A single attempt convinced him that the palace walls were not readily scalable; the smooth marble provided no hand or toe-holds, nor did he care to waste time and energy noisily making such holds with his axe. He did not care to attempt lassoing or grappling a gargoyle and clambering up the rope, because he doubted either the gargoyles or the rope were strong enough to hold him, and knew that he was no expert at either throwing or climbing ropes. No, the best approach, he saw, would be to get onto the roof somehow and lower himself down to the window from above, with two or three lengths of rope securely fastened to whatever could be found.
Since the palace itself was unscalable, he would have to get onto the roof from one of the adjacent buildings; to the right was an inn some three stories high, almost as tall as the palace, with overhanging eaves that Garth doubted he could get past, while to the left stood a house of two stories, the upper floor overhanging the lower so that its roof ended not more than two yards from the palace wall and perhaps ten feet below the level of the palace roof. That might serve as a jumping-off point, though the jump itself would be a difficult one.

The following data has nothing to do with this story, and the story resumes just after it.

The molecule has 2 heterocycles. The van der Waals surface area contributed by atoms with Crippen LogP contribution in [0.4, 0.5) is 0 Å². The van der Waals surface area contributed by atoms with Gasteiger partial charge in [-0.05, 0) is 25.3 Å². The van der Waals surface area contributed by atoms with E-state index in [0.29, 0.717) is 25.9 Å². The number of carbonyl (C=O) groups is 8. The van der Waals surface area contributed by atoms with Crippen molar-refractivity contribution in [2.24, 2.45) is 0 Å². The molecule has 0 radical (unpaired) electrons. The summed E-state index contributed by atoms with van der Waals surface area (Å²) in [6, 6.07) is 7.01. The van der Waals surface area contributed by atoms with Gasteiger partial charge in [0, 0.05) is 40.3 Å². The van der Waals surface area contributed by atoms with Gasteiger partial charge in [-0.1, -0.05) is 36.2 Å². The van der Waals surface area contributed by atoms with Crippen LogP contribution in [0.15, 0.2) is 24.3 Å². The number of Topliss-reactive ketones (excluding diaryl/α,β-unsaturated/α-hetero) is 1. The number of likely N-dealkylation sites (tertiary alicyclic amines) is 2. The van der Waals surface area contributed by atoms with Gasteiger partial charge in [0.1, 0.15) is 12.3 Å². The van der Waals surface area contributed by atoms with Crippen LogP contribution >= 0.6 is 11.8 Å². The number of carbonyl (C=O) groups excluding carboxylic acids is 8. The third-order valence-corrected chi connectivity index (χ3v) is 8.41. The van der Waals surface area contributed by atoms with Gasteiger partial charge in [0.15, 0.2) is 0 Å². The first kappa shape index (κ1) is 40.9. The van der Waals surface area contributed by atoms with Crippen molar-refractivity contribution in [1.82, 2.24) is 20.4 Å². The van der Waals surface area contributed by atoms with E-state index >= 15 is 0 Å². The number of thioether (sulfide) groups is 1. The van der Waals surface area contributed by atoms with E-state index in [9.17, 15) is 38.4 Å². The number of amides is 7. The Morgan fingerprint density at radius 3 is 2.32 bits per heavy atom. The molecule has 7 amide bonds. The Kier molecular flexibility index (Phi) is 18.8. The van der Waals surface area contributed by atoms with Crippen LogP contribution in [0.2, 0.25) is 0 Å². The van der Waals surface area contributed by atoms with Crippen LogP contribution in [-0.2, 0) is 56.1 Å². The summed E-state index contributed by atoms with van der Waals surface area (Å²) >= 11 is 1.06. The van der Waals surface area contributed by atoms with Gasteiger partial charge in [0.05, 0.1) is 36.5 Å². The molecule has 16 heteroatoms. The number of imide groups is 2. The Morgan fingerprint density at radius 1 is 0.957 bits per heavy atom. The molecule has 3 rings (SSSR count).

Reaching that first roof, however, would be easy; an unfallen merchant's canopy sloped away from the house, supported by a fairly substantial wooden frame. Without further consideration, Garth grabbed the lower edge of the canopy, mere inches above his head. Moving as quickly as he could, he swung himself up onto it. The cloth gave, straining dangerously, and a cloud of dust arose, making his eyes water, but the canopy held-at first. He scrambled rapidly up the sloping homespun, feeling it give as he did so; the cloth was tearing loose from its framework. He rolled sideways onto the cloth-covered wood, only to hear the frame creak and feel it start to sag under his weight; but then he was at the top, clinging to the rough facade of the house. It was not rough enough for a proper hold, however, and he knew his grip was insufficient to save him if the rickety canopy were to collapse. Although the fall would probably not hurt him, it would ruin his planned approach to the palace, as well as make a considerable and undesirable racket.